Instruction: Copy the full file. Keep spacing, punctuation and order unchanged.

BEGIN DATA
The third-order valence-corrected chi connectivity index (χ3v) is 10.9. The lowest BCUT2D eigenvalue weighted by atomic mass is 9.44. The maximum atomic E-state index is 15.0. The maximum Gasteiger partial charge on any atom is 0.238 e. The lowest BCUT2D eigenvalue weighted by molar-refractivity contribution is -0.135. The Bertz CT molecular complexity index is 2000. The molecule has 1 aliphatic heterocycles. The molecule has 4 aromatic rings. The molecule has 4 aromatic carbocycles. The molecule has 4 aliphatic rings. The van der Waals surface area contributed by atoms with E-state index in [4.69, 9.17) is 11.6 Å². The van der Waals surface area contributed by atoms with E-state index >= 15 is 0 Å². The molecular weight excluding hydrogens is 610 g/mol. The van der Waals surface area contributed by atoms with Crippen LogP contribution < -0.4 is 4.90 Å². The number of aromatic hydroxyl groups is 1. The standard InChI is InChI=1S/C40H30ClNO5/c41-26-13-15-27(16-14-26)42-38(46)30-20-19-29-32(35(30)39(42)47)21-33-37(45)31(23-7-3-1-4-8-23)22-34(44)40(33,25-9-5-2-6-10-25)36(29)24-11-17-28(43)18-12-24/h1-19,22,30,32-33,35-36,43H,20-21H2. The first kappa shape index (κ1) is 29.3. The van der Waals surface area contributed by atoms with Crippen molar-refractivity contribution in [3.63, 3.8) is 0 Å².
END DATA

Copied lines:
The third-order valence-corrected chi connectivity index (χ3v) is 10.9. The lowest BCUT2D eigenvalue weighted by atomic mass is 9.44. The maximum atomic E-state index is 15.0. The maximum Gasteiger partial charge on any atom is 0.238 e. The lowest BCUT2D eigenvalue weighted by molar-refractivity contribution is -0.135. The Bertz CT molecular complexity index is 2000. The molecule has 1 aliphatic heterocycles. The molecule has 4 aromatic rings. The molecule has 4 aromatic carbocycles. The molecule has 4 aliphatic rings. The van der Waals surface area contributed by atoms with E-state index in [4.69, 9.17) is 11.6 Å². The van der Waals surface area contributed by atoms with E-state index >= 15 is 0 Å². The molecular weight excluding hydrogens is 610 g/mol. The van der Waals surface area contributed by atoms with Crippen LogP contribution < -0.4 is 4.90 Å². The number of aromatic hydroxyl groups is 1. The standard InChI is InChI=1S/C40H30ClNO5/c41-26-13-15-27(16-14-26)42-38(46)30-20-19-29-32(35(30)39(42)47)21-33-37(45)31(23-7-3-1-4-8-23)22-34(44)40(33,25-9-5-2-6-10-25)36(29)24-11-17-28(43)18-12-24/h1-19,22,30,32-33,35-36,43H,20-21H2. The first kappa shape index (κ1) is 29.3. The van der Waals surface area contributed by atoms with Crippen molar-refractivity contribution in [3.63, 3.8) is 0 Å².